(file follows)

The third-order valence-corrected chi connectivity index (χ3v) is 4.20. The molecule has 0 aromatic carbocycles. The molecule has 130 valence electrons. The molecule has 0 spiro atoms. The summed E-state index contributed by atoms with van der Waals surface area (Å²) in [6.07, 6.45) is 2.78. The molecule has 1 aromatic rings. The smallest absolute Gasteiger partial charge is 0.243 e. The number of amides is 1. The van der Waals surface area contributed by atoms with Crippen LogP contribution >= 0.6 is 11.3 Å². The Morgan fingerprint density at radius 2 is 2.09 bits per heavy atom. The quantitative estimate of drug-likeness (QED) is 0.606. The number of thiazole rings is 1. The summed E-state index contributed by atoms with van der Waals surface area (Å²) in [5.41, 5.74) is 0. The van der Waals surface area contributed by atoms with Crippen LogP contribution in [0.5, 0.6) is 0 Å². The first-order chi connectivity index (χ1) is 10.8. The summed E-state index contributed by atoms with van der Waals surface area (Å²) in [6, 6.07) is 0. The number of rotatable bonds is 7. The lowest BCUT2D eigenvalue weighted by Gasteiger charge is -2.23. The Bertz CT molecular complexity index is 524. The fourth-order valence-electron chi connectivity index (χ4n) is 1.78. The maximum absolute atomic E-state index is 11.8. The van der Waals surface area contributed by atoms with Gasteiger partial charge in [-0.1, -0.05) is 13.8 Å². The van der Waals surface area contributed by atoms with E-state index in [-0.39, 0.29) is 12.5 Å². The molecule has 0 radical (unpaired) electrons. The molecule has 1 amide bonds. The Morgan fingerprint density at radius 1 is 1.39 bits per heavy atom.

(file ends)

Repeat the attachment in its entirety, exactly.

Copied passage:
The third-order valence-corrected chi connectivity index (χ3v) is 4.20. The molecule has 0 aromatic carbocycles. The molecule has 130 valence electrons. The molecule has 0 spiro atoms. The summed E-state index contributed by atoms with van der Waals surface area (Å²) in [6.07, 6.45) is 2.78. The molecule has 1 aromatic rings. The smallest absolute Gasteiger partial charge is 0.243 e. The number of amides is 1. The van der Waals surface area contributed by atoms with Crippen LogP contribution >= 0.6 is 11.3 Å². The Morgan fingerprint density at radius 2 is 2.09 bits per heavy atom. The quantitative estimate of drug-likeness (QED) is 0.606. The number of thiazole rings is 1. The summed E-state index contributed by atoms with van der Waals surface area (Å²) in [5.41, 5.74) is 0. The van der Waals surface area contributed by atoms with Crippen LogP contribution in [0.5, 0.6) is 0 Å². The first-order chi connectivity index (χ1) is 10.8. The summed E-state index contributed by atoms with van der Waals surface area (Å²) in [6, 6.07) is 0. The number of rotatable bonds is 7. The lowest BCUT2D eigenvalue weighted by Gasteiger charge is -2.23. The Bertz CT molecular complexity index is 524. The fourth-order valence-electron chi connectivity index (χ4n) is 1.78. The maximum absolute atomic E-state index is 11.8. The van der Waals surface area contributed by atoms with Gasteiger partial charge in [-0.1, -0.05) is 13.8 Å². The van der Waals surface area contributed by atoms with E-state index in [-0.39, 0.29) is 12.5 Å². The molecule has 0 radical (unpaired) electrons. The molecule has 1 amide bonds. The Morgan fingerprint density at radius 1 is 1.39 bits per heavy atom.